On the other hand, if a publisher decides to close down a paper and have a news site on the internet, they should be eligible for support.
It's hard to argue that most content-based webpages aren't all that annoying, but there is a cost for access and there is a cost for this content that must be paid by the consumers. Whether this is a paid-subscription model to underwrite the profitability of the business or ad-supported as the model, consumers have to accept that advertising and pageviews are going nowhere.
Fordgate is a classic example of new media leading the old. U.S. producers are smart enough to realize that Canadians represent a major chunk of the North American consumer base, and there's very little commercial downside in giving them what they want. Especially when their own media won't. With the Gawkers of the world happily pillaging their readers, revenue, and reputation, decency debates are a luxury Canada's old guard media establishment literally can't afford.
Everything is getting connected to the Internet. From your toaster and home thermometer to your fridge and your car. As these appliances do "come online," can you even begin to imagine the media opportunities that arise from such a wealth of human information?
Where do we go for the truth... the whole truth and nothing but the truth? In essence, new media is most amazing because people are beginning to doubt what they read, hear and see. There's nothing wrong with that. In fact, it's probably one of the best thing that has happened to the news since it was created.
If you take a serious look at the media world, there are only a handful of significant players. While it may be easy to define "significant" as a company doing interesting things, it's more practical to look at the media landscape. Last time I checked, no media company was behind the creation of Twitter, Instagram, Pinterest or any other new media darling du jour. My guess is that they'll be investors as soon as they physically can be.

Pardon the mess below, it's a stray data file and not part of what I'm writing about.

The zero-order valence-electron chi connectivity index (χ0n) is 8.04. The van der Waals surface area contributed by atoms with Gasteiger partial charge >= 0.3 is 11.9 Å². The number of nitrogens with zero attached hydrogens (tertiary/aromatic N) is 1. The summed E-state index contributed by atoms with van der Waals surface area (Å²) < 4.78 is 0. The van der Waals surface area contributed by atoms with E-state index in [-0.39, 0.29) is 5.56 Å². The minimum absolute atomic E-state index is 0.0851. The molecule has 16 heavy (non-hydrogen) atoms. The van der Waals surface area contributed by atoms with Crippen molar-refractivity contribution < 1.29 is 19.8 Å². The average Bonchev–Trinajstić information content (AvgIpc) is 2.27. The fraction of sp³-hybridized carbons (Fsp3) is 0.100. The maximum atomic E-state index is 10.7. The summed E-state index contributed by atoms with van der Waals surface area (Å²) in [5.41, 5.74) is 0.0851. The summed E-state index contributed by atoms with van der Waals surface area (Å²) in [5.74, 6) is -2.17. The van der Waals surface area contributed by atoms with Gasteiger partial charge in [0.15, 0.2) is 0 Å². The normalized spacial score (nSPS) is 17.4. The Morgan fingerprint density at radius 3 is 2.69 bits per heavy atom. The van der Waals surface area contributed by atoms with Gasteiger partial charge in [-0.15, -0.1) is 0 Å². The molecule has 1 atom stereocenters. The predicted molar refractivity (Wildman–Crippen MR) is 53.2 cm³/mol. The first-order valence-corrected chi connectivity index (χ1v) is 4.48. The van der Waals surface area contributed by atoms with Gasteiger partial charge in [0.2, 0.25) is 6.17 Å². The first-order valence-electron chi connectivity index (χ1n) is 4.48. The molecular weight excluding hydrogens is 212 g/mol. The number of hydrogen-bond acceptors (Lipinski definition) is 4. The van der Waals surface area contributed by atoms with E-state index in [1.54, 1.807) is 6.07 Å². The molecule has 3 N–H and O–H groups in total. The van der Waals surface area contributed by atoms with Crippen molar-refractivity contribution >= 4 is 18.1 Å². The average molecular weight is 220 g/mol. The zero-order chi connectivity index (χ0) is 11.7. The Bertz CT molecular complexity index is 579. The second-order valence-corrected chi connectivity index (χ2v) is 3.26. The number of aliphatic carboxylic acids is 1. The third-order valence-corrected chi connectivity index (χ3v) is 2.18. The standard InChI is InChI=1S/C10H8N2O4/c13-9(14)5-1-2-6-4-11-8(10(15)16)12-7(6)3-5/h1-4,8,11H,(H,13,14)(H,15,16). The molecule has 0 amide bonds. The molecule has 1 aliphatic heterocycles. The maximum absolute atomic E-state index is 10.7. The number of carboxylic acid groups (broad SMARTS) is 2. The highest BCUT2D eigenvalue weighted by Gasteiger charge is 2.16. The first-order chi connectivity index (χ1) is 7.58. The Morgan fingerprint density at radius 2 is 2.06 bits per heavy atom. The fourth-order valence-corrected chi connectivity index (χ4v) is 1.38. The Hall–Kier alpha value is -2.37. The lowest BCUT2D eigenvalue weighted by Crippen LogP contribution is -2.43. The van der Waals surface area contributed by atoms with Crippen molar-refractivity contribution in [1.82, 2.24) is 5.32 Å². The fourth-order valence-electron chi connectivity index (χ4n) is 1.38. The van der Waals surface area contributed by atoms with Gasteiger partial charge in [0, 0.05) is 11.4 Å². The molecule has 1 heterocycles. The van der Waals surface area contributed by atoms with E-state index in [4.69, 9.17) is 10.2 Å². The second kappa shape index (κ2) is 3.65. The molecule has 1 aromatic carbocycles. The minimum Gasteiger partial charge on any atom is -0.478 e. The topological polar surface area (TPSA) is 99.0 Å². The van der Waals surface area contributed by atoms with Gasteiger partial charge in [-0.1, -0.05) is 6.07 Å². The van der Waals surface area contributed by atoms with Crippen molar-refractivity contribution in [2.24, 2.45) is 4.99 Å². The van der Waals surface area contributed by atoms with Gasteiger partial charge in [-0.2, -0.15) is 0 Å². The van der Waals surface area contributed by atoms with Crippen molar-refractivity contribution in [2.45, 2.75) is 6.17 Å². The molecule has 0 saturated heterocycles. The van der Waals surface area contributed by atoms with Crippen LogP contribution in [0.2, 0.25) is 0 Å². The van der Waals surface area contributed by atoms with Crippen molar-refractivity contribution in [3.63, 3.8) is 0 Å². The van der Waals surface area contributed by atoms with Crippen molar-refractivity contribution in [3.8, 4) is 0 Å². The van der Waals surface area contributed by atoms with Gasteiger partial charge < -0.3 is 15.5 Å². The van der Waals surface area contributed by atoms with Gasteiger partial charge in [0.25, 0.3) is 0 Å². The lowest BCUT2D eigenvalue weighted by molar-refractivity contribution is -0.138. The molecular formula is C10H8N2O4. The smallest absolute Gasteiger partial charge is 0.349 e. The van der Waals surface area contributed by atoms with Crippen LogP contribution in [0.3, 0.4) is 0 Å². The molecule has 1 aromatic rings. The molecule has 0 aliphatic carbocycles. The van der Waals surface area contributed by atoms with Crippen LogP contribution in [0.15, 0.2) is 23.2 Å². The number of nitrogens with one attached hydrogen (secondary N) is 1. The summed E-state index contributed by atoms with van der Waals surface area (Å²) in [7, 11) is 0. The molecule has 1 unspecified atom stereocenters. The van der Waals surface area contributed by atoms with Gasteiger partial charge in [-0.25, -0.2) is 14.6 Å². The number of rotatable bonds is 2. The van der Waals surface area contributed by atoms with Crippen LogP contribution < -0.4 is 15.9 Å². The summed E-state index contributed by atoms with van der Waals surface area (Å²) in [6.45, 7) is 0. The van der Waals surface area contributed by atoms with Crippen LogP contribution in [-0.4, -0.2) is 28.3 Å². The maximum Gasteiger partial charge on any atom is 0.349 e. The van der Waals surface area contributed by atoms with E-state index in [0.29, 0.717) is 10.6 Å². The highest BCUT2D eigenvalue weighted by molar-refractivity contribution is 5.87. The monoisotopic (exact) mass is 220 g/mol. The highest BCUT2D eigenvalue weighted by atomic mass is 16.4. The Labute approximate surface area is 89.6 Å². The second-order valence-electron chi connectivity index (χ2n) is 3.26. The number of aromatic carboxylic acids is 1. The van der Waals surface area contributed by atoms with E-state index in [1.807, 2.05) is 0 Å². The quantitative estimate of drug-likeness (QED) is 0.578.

The use of robots to crawl the Internet to grab as much information for possible in a malicious way is nothing new. The ability for website owners to get smarter and ensure that they are protecting their consumers (from both the robots and third-party deals) is nothing new, either, but the numbers are getting out of control.
When it comes to blogging, we're still insecure. With over a decade of blogging under our global belts, it's still a new and developing form of communications and media that has yet to fully mature and find it's permanent place in the media landscape. But it could help your company a lot.
While it's nice to get drunk on the social media Kool-Aid and point fingers at those who have gained exposure and popularity through it (both positive and negative), all of that pales in comparison to the fact that we still don't even really know just how powerful this new media is.
In a world that is so readily connected to so much information, it seems totally counterintuitive that useful, timely, relevant information is a rarity. We're all tracking, seeking and consuming more information all the time. The problem is there's so much to sort and filter through to find the good stuff.
Like the disappearance of the landline telephone, the withering of cable will be less about long-time subscribers making a bold shift than about successive generations below them simply failing to sign up for a service they see as an unnecessary encumbrance.
In a world where books struggle with their own digitization and only a small few earn the right to have a book deal that can turn into a blockbuster movie, it seems like comic book culture grows and still has a certain level of protectionism when it comes to the value of the actual physical paper.
Having the power to create an app that a brand or media entity can control, update and change on the fly (that isn't beholden to another media entity) not only makes sense, but points us to a new day and age where brands can develop their own media.
The Web is not a printed sheet of paper and those publishing content online should experiment with what that means. It won't only make the news online more interesting, it may actually make it worth paying for.
The discourse of 'me media' lives within the sharing of the content to other platforms and within the comments. While some traditional media outlets have integrated many of this functionality, have they done so out of an understanding of new media, or as a reaction and financial need to seem relevant?